The UK’s public borrowing rose to more than £27 billion last month, the highest level for December since modern records began 30 years ago, as a result of government payments to cushion the blow of skyrocketing energy costs.
According to the Office for National Statistics’ most recent report on the state of the UK’s finances, the government spent £27.4 billion more than it took in last month, which is £16.7 billion more than it borrowed in December 2021.
Based on the official data, tax receipts in December increased marginally from December 2021 to more than £74 billion, while energy support increased public spending by just over £9 billion.
Higher than anticipated interest payments of £17.3 billion on the UK’s $2 trillion plus national debt were also a factor in the actual borrowing amount, Said the ONS. The amount of debt interest payments was twice what it was in the same month last year.
Due to the shortfall in December, public borrowing for the first nine months of the 2022–23 fiscal year totaled £128.1 billion, which was £5 billion more than during the same period in 2021–22 but £2.7 billion less than the Office for Budget Responsibility’s prediction.
When the Treasury released its fall statement in November, the OBR predicted that total government borrowing for the 2022–23 fiscal year would reach £177 billion, an increase of about £49 billion from the year before.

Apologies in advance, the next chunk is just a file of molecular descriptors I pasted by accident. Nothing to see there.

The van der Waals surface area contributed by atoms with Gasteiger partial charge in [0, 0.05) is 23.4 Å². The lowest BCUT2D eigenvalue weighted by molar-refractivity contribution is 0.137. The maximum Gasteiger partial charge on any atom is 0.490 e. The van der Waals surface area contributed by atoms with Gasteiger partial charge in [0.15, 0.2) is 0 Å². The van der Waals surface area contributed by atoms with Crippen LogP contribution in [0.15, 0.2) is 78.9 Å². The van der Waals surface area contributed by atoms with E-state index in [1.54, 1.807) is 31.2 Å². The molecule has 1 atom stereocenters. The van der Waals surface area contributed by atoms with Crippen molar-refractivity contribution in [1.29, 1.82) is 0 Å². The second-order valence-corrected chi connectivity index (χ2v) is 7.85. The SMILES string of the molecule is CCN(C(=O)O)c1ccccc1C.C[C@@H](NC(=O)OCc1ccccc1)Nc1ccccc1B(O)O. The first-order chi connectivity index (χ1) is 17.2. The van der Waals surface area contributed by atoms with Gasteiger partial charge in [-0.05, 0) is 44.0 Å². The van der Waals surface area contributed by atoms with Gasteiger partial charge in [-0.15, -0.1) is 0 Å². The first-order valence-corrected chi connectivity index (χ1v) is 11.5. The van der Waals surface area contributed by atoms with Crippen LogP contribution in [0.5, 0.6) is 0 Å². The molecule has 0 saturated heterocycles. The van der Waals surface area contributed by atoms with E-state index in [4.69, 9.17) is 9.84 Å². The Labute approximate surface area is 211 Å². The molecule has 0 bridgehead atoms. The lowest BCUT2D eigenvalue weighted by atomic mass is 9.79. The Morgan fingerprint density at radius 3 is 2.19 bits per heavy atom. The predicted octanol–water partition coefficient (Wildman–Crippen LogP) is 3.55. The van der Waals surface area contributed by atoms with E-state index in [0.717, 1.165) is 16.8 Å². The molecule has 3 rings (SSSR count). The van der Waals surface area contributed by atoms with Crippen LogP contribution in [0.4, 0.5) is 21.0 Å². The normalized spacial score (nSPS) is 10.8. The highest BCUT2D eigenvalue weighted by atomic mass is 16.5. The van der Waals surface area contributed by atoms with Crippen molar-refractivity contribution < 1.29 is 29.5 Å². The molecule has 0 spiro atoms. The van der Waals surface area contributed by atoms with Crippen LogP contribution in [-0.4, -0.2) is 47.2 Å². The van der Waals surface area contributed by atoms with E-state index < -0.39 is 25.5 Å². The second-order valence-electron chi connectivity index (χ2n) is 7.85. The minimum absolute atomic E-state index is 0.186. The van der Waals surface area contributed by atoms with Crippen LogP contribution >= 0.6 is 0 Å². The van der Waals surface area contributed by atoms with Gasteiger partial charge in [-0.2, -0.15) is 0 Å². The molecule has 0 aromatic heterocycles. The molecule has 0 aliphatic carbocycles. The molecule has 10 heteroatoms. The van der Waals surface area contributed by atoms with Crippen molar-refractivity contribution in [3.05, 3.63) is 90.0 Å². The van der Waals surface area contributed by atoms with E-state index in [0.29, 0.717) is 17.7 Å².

“Right now we are helping millions of people with the expense of living, but we must also ensure that our level of debt is fair for future generations,” said Jeremy Hunt, chancellor of the exchequer.
It was the third month in a row that borrowing was greater than the same month a year earlier, according to Ruth Gregory, a UK analyst at Capital Economics. Gregory stated that “December’s public finances numbers supplied fresh evidence that the government’s fiscal situation is rapidly deteriorating.”
Overall, today’s worse-than-expected public finances numbers will only encourage the chancellor to keep a tight rein on the public finances and cause him to delay announcing any major tax cuts until closer to the next general election, maybe in 2024.
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